This hormonal disorder can cause high blood pressure and an increased risk of heart disease and stroke. Learn about causes and treatments.
Primary aldosteronism (al-DOS-tuh-ro-niz-um) is a hormonal disorder that leads to high blood pressure. It occurs when your adrenal glands produce too much of a hormone called aldosterone.
Your adrenal glands produce a number of essential hormones, including aldosterone. Usually, aldosterone balances sodium and potassium in your blood. But too much of this hormone can cause you to lose potassium and retain sodium. That imbalance can cause your body to hold too much water, increasing your blood volume and blood pressure.
Treatment options include medications, surgery and lifestyle changes.
Primary aldosteronism often doesn't cause clear symptoms. The first clue that you may have primary aldosteronism is usually high blood pressure, especially hard to control blood pressure.
Sometimes, primary aldosteronism causes low potassium levels. If this happens, you may have:
Ask your doctor about the possibility of having primary aldosteronism if you have:
Common conditions that can cause too much aldosterone include:
There are other, much rarer causes of primary aldosteronism, including:
Primary aldosteronism can lead to high blood pressure and low potassium levels. These complications in turn can lead to other problems.
Persistently elevated blood pressure can lead to problems with your heart and kidneys, including:
People with primary aldosteronism have a higher than expected risk of cardiovascular problems compared with people who only have high blood pressure.
Primary aldosteronism may cause low potassium levels. If your potassium levels are just slightly low, you may not have any symptoms. Very low levels of potassium can lead to:
If your doctor suspects primary aldosteronism, you'll likely have a test to measure levels of aldosterone and renin in your blood. Renin is an enzyme released by your kidneys that helps control blood pressure. If your renin level is very low and your aldosterone level is high, you may have primary aldosteronism.
If the aldosterone-renin test suggests primary aldosteronism, you'll need other tests to confirm the diagnosis and look for potential causes. Possible tests include:
Adrenal vein blood test. A radiologist draws blood from both your right and left adrenal veins and compares the two samples. If only one side has elevated aldosterone, your doctor may suspect a growth on that adrenal gland.
This test involves placing a tube in a vein in your groin and threading it up to the adrenal veins. Though essential for determining the appropriate treatment, this test carries the risk of bleeding or a blood clot in the vein.
Treatment for primary aldosteronism depends on the underlying cause. The basic goal is get your aldosterone levels back to normal or to block the effect of high aldosterone to prevent complications.
An adrenal gland tumor may be treated with surgery or medications and lifestyle changes.
Surgical removal of the gland. Surgical removal of the adrenal gland with the tumor (adrenalectomy) is usually recommended. Surgical removal may bring blood pressure, potassium and aldosterone levels back to normal. Your doctor will follow you closely after surgery and progressively adjust or eliminate your high blood pressure medications.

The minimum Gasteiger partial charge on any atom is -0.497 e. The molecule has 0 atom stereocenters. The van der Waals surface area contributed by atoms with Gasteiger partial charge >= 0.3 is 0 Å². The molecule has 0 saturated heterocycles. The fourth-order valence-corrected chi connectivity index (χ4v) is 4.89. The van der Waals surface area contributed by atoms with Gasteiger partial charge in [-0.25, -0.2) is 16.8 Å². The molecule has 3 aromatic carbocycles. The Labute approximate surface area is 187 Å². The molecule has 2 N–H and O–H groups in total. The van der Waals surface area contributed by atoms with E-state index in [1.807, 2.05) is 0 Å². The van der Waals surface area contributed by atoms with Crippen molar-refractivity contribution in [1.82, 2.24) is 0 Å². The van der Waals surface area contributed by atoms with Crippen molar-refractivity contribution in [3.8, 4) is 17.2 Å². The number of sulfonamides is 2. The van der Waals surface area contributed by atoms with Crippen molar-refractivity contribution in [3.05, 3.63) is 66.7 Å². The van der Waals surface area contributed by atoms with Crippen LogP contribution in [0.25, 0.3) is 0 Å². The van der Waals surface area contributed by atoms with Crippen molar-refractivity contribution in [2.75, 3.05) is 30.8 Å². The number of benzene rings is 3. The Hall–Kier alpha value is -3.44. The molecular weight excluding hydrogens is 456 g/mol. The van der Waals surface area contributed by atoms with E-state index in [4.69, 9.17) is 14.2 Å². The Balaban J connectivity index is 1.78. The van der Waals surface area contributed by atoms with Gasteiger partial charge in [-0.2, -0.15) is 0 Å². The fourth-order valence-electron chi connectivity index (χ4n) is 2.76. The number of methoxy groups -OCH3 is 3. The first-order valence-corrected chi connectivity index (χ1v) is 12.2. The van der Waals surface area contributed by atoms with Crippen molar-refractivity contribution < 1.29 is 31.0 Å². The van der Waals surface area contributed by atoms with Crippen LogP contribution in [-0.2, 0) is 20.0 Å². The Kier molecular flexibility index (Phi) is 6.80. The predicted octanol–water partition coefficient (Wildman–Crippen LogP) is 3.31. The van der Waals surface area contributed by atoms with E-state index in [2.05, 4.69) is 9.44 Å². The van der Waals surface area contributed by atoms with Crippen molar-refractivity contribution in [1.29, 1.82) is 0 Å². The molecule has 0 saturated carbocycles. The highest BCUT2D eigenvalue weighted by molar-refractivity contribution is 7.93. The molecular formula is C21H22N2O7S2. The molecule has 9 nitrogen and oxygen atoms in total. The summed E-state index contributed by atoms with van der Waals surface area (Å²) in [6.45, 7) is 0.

Risks of surgery include bleeding and infection. Adrenal hormone replacement isn't necessary because the other adrenal gland can make enough of all the hormones your body needs.
A combination of medications and lifestyle modifications can effectively treat primary aldosteronism caused by overactivity of both adrenal glands.
Medications. Mineralocorticoid receptor antagonists block the action of aldosterone in your body. Your doctor may first prescribe spironolactone (Aldactone). This medication helps correct high blood pressure and low potassium, but may cause other problems.
In addition to blocking aldosterone receptors, spironolactone may inhibit the action of other hormones. Side effects can include male breast enlargement (gynecomastia) and menstrual irregularities in women.
A newer, more-expensive mineralocorticoid receptor antagonist called eplerenone (Inspra) eliminates the sex hormone side effects associated with spironolactone. Your doctor may recommend eplerenone if you have serious side effects with spironolactone. You may also need other medications for high blood pressure.
A healthy lifestyle is essential for keeping blood pressure low and keeping long-term heart health. Here are some healthy lifestyle suggestions:
Since the symptoms of primary aldosteronism aren't always obvious, your doctor may be the one to suggest you get screened for the condition. Your doctor may suspect primary aldosteronism if you have high blood pressure and:
The screening test for primary aldosteronism may need some planning. The test can be performed while you're taking most blood pressure medications, but you may need to stop taking certain drugs, such as spironolactone (Aldactone) and eplerenone (Inspra), up to four weeks before testing. Your doctor may also ask you to avoid real licorice products for a couple of weeks before the test, as these can cause changes that mimic excess aldosterone.
After testing, you'll see your doctor for a follow-up appointment or you may be referred to a doctor who treats hormone disorders (endocrinologist). Here's some information to help you get ready for your appointment.
When you make the appointment, make a list of:
For primary aldosteronism, some basic questions to ask your doctor include:
Your doctor is likely to ask you several questions, include:
December 24th, 2020